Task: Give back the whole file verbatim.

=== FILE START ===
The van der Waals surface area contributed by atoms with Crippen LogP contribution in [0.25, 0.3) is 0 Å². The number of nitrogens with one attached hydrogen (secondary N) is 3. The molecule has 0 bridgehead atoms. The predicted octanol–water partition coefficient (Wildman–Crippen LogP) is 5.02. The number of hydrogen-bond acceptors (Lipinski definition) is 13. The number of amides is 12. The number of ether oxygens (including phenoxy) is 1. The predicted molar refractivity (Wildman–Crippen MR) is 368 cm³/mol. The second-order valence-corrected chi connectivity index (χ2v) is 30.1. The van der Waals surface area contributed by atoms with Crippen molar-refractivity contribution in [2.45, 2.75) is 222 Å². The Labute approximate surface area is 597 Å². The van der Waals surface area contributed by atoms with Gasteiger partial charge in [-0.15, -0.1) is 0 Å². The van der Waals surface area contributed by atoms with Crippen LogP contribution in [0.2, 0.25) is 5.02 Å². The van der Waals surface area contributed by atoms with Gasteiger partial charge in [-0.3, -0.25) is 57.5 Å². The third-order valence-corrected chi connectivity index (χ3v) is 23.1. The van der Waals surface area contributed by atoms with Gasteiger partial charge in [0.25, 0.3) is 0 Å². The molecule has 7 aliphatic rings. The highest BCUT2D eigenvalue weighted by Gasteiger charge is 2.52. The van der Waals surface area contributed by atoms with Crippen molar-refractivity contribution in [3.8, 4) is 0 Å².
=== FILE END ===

The van der Waals surface area contributed by atoms with Crippen LogP contribution in [0.25, 0.3) is 0 Å². The number of nitrogens with one attached hydrogen (secondary N) is 3. The molecule has 0 bridgehead atoms. The predicted octanol–water partition coefficient (Wildman–Crippen LogP) is 5.02. The number of hydrogen-bond acceptors (Lipinski definition) is 13. The number of amides is 12. The number of ether oxygens (including phenoxy) is 1. The predicted molar refractivity (Wildman–Crippen MR) is 368 cm³/mol. The second-order valence-corrected chi connectivity index (χ2v) is 30.1. The van der Waals surface area contributed by atoms with Crippen molar-refractivity contribution in [2.45, 2.75) is 222 Å². The Labute approximate surface area is 597 Å². The van der Waals surface area contributed by atoms with Gasteiger partial charge in [-0.15, -0.1) is 0 Å². The van der Waals surface area contributed by atoms with Crippen LogP contribution in [0.2, 0.25) is 5.02 Å². The van der Waals surface area contributed by atoms with Gasteiger partial charge in [-0.3, -0.25) is 57.5 Å². The third-order valence-corrected chi connectivity index (χ3v) is 23.1. The van der Waals surface area contributed by atoms with Gasteiger partial charge in [0.25, 0.3) is 0 Å². The molecule has 7 aliphatic rings. The highest BCUT2D eigenvalue weighted by Gasteiger charge is 2.52. The van der Waals surface area contributed by atoms with Crippen molar-refractivity contribution in [3.8, 4) is 0 Å².